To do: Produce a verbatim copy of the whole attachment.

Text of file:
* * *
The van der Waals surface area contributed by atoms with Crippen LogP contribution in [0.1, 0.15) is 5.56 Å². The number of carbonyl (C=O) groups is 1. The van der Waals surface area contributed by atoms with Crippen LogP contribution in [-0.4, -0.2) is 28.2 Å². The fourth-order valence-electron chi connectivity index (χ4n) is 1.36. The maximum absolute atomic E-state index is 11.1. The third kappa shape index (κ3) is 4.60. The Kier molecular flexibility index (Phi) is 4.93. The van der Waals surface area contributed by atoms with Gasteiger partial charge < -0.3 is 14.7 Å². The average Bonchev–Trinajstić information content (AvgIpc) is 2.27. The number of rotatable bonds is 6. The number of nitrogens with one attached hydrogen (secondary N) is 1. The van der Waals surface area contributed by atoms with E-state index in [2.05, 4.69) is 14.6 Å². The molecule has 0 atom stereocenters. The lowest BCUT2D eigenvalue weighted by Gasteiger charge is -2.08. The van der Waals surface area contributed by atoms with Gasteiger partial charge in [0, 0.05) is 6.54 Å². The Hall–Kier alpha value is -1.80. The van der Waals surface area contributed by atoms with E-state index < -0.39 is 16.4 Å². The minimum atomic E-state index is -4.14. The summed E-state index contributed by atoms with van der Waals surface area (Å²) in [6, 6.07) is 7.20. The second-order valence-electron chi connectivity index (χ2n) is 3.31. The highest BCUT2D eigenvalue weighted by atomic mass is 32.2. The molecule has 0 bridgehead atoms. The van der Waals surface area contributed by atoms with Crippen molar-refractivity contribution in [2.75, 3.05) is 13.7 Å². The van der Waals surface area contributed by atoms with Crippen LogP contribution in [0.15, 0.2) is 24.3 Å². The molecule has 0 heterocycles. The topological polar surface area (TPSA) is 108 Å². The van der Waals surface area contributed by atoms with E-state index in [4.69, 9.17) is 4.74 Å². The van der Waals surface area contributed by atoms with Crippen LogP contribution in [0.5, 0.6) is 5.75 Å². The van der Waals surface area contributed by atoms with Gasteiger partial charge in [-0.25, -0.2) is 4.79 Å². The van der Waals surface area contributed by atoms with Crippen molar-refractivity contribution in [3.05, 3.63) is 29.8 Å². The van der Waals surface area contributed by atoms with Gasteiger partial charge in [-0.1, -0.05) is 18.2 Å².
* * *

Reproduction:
The van der Waals surface area contributed by atoms with Crippen LogP contribution in [0.1, 0.15) is 5.56 Å². The number of carbonyl (C=O) groups is 1. The van der Waals surface area contributed by atoms with Crippen LogP contribution in [-0.4, -0.2) is 28.2 Å². The fourth-order valence-electron chi connectivity index (χ4n) is 1.36. The maximum absolute atomic E-state index is 11.1. The third kappa shape index (κ3) is 4.60. The Kier molecular flexibility index (Phi) is 4.93. The van der Waals surface area contributed by atoms with Gasteiger partial charge < -0.3 is 14.7 Å². The average Bonchev–Trinajstić information content (AvgIpc) is 2.27. The number of rotatable bonds is 6. The number of nitrogens with one attached hydrogen (secondary N) is 1. The van der Waals surface area contributed by atoms with E-state index in [2.05, 4.69) is 14.6 Å². The molecule has 0 atom stereocenters. The lowest BCUT2D eigenvalue weighted by Gasteiger charge is -2.08. The van der Waals surface area contributed by atoms with Gasteiger partial charge in [0, 0.05) is 6.54 Å². The Hall–Kier alpha value is -1.80. The van der Waals surface area contributed by atoms with E-state index < -0.39 is 16.4 Å². The minimum atomic E-state index is -4.14. The summed E-state index contributed by atoms with van der Waals surface area (Å²) in [6, 6.07) is 7.20. The second-order valence-electron chi connectivity index (χ2n) is 3.31. The highest BCUT2D eigenvalue weighted by atomic mass is 32.2. The molecule has 0 bridgehead atoms. The van der Waals surface area contributed by atoms with Crippen molar-refractivity contribution in [2.75, 3.05) is 13.7 Å². The van der Waals surface area contributed by atoms with Crippen LogP contribution in [0.15, 0.2) is 24.3 Å². The molecule has 0 heterocycles. The topological polar surface area (TPSA) is 108 Å². The van der Waals surface area contributed by atoms with E-state index in [4.69, 9.17) is 4.74 Å². The van der Waals surface area contributed by atoms with Crippen LogP contribution in [0.5, 0.6) is 5.75 Å². The van der Waals surface area contributed by atoms with Gasteiger partial charge in [-0.25, -0.2) is 4.79 Å². The van der Waals surface area contributed by atoms with Crippen molar-refractivity contribution in [3.05, 3.63) is 29.8 Å². The van der Waals surface area contributed by atoms with Gasteiger partial charge in [-0.1, -0.05) is 18.2 Å².